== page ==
Sitting at a desk covered with dried bull kelp, pencils, tape, salmon skin, bits of fabric, bleached-white bones, coffee cups, scissors, images cut from printed material, cardboard, a measuring tape and box cutter, Emily Schubert, Bunnell Street Arts Center’s current artist in residence, looks like a child surrounded by favorite toys. Her exhibit, “Between a Rock and a Soft Place,” which features a multimedia presentation of puppetry, makes sense of the seemingly disparate items.
Near Schubert’s desk is a three-dimensional backdrop for puppetry performances known as “dogugaeshi,” which literally translates as “set change” and comes from 17th century Japanese puppetry. Also nearby is a “crankie,” named for the cranking effort needed to wind a scroll that also provides background for Schubert’s performances. Beside the crankie, one of Schubert’s puppets with a mushroom-like head sits motionless, waiting for Schubert to bring it to life.
At first glance, her piece “Weltschmerz” looks like a detailed painting or maybe a sketch, its three dimensional qualities intensified by varying patterns. But it is neither paint nor pencil. It is, instead, a seamlessly pieced collage worthy of close inspection.
In the center of the gallery, one of Schubert’s small “rooms” or houses balances perfectly on taxidermied bird feet — its construction and interior a treasure chest of found objects, items collected from the natural world by Schubert, and some gifts from friends.
“This is the first time since the pandemic hit that I’ve left the bubble of where I was. I got to come to this super, magical, natural place, meet interesting people. … I’m feeling super inspired, super lucky,” said Schubert, most recently from Baltimore, Maryland.
The daughter of two artists, Schubert directed her creative energy away from the technology-dependent graphic design business of her parents.
“I started getting interested in puppets and performative storytelling in college,” Schubert said, crediting a professor who recognized that Schubert’s wide-ranging artistic interests fit nicely under the umbrella of puppetry. The professor introduced Schubert to Black Cherry Puppet Theater, a Baltimore nonprofit of artists and performers that hold puppet slams to give people an opportunity to give puppetry a try.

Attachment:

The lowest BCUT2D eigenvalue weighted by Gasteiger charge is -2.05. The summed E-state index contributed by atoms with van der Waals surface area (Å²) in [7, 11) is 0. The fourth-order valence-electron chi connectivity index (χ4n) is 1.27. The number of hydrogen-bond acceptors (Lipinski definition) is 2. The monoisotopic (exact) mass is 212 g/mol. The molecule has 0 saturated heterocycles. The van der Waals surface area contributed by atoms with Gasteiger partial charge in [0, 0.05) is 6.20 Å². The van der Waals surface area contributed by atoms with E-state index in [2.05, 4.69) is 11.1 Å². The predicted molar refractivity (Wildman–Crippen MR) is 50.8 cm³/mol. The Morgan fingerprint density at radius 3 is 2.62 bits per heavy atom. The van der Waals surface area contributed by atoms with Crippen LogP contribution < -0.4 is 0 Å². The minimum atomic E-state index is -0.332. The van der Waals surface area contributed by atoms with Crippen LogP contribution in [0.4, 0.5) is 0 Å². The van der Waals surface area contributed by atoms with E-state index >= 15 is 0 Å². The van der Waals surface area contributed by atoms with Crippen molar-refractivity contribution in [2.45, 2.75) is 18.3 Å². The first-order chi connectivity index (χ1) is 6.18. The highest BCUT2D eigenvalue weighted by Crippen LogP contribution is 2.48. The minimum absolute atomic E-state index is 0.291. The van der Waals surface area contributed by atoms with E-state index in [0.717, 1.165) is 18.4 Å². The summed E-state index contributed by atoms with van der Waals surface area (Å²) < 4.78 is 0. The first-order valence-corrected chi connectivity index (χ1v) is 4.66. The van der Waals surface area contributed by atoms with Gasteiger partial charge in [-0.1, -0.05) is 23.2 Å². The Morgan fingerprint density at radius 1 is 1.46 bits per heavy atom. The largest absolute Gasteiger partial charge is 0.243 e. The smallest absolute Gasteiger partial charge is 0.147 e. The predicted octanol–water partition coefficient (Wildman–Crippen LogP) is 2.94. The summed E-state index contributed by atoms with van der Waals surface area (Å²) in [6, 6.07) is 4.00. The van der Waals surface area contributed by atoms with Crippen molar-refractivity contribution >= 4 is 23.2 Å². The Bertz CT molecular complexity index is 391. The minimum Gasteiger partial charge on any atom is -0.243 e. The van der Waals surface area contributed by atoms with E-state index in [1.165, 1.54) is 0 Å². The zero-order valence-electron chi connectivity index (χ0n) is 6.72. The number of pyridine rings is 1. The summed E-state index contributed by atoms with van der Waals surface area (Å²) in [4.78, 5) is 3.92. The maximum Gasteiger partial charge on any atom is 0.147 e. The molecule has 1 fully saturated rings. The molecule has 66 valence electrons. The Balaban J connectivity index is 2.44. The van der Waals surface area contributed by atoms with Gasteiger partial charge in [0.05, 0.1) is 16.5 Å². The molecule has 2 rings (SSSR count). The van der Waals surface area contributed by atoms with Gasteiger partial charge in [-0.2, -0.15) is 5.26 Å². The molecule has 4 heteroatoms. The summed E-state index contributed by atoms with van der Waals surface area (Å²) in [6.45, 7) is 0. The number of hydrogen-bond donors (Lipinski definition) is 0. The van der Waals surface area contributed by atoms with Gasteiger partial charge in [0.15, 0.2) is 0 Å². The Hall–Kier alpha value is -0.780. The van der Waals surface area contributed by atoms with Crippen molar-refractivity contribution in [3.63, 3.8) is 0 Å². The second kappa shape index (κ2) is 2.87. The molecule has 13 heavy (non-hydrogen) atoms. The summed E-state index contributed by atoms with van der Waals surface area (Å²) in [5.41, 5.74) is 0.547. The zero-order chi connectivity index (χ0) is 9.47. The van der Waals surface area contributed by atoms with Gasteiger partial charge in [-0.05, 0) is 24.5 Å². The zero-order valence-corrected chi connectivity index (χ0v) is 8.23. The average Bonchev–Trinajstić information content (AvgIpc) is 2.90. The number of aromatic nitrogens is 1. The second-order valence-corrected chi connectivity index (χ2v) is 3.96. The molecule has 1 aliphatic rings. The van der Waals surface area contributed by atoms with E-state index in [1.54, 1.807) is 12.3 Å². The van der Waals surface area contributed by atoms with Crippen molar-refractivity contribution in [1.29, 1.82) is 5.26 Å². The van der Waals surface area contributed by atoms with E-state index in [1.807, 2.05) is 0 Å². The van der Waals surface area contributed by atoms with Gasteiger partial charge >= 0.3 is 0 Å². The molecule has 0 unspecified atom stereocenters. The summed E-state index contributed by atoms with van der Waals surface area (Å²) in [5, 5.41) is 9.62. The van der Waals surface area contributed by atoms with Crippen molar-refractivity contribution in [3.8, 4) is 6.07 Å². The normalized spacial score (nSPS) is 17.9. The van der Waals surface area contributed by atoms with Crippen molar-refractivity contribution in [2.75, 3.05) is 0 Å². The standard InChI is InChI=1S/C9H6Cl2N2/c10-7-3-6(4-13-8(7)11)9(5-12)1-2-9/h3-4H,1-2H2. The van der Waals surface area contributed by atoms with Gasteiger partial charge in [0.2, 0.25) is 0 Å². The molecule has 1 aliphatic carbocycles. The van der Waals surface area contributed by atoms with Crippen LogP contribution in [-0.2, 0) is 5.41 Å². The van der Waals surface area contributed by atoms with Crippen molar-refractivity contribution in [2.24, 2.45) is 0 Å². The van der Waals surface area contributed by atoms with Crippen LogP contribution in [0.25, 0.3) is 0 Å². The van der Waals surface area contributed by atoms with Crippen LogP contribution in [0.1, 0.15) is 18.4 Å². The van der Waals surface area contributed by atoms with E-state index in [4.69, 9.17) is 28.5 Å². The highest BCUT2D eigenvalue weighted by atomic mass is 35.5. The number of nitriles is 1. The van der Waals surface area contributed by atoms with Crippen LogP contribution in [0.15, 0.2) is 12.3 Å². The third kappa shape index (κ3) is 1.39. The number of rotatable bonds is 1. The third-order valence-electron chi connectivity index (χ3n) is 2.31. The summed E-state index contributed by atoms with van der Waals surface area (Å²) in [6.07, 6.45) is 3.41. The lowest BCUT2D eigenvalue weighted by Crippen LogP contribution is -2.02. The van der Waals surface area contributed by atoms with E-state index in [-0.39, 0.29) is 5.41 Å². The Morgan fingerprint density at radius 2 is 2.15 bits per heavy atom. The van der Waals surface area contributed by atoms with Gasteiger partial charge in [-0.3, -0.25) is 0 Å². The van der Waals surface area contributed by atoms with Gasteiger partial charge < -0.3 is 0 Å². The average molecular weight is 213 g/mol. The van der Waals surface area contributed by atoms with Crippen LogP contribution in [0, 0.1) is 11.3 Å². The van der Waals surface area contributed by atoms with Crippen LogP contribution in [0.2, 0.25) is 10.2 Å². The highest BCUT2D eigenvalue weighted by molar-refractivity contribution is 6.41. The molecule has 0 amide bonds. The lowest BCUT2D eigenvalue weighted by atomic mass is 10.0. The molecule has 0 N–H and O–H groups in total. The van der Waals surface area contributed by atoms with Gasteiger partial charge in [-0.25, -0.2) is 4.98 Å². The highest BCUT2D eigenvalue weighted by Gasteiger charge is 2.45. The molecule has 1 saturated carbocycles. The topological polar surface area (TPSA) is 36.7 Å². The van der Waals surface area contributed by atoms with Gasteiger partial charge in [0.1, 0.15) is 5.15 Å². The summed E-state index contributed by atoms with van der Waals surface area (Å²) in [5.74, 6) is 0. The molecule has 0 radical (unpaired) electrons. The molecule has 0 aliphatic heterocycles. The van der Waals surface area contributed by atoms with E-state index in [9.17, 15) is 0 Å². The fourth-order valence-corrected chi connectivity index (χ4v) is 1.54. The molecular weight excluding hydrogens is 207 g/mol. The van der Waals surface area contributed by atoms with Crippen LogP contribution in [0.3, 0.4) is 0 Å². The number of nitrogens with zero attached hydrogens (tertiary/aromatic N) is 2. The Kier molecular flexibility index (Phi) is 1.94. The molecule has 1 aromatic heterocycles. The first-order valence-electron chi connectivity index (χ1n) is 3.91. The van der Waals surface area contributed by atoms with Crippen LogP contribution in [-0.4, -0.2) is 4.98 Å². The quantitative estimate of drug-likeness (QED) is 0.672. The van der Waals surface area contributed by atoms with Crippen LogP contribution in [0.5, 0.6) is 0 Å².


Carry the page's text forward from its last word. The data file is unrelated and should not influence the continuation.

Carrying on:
“I had no idea this even existed,” Schubert said.
After that, she knew she was bitten by the puppetry bug and advanced from performing to coordinating the puppet slams.
“I think you’re able to get messages and feelings across through puppetry that you can’t convey the same way having a conversation with somebody,” she said. “Through animating and creating a magical world, people are more ready to put themselves there. With puppets, there’s no history, no preconceived notion of what might go on. No baggage. So you’re more readily able to project what you want to get out of it. It’s a heightened, emotional, magical experience because you’re able to suspend your disbelief that this thing that is not alive is alive.”
Creating collages began at a time when Schubert lacked a studio but still felt compelled to make something. Distancing required by the pandemic brought new challenges to puppet performances, making it difficult to coordinate shows and find places where it was safe to perform. It also led to a new expression of Schubert’s creative spirit.
“I have these tiny little shrine houses that I started making during the pandemic,” she said of a medium she believes is adjacent to puppetry. “I’m definitely convinced that as humans, it’s the story that propels us. I know that’s what propels and compels me. I’m always looking for the tidbit of a story to put in my pocket.”
Clearly, stories are built into the shrine houses in Schubert’s Bunnell exhibit. Open to view, the rooms contain items that piece the stories together. Seeming to hover overhead with the outstretched wings of a goose, furnishings in the “House of Days Gone By” reflect times past, while the interior of “House of Perpetual Solitude” remains a secret, its four walls intact, its door closed.
When asked to define her art, Schubert used the phrase “multi-potentialities.”
“That’s me. I like to dabble, experiment and try different things. I’m material-based, but I also like the meditative processes,” she said.
While in Homer, Schubert has held two in-person and one Zoom workshops.
“Bunnell’s artist residency program exists to generate artistic inquiry, innovation and equity to strengthen the physical, social and economic fabric of Alaska,” Adele Person, Bunnell’s executive director, said.
Artists are chosen by a panel of local artists and community members, represent all disciplines and come from around the world. The residencies incorporate community involvement through exhibits, artist talks, performances, workshops, public art and other projects. Schubert applied for the residency in 2019, but the pandemic postponed her arrival in Homer until this year.
“Her time at Bunnell has been wonderful,” Person said. “She has the energy of spring bursting forward after a particularly long winter.”
A showcase of Schubert and her workshop participants’ projects is scheduled for May 2 and will be shared on Bunnell Street Arts Center’s Facebook page.
After Homer, Schubert has been accepted for another residency in Montana.
Bunnell’s next artist-in-residence will be visual artist Sheryl Maree Reall in June.
For more information, visit Schubert’s website at emily-schubert.com or visit her Instagram account at schubertemily. For more information about the Bunnell Street Arts Center, visit bunnellarts.org or call 907-235-2662.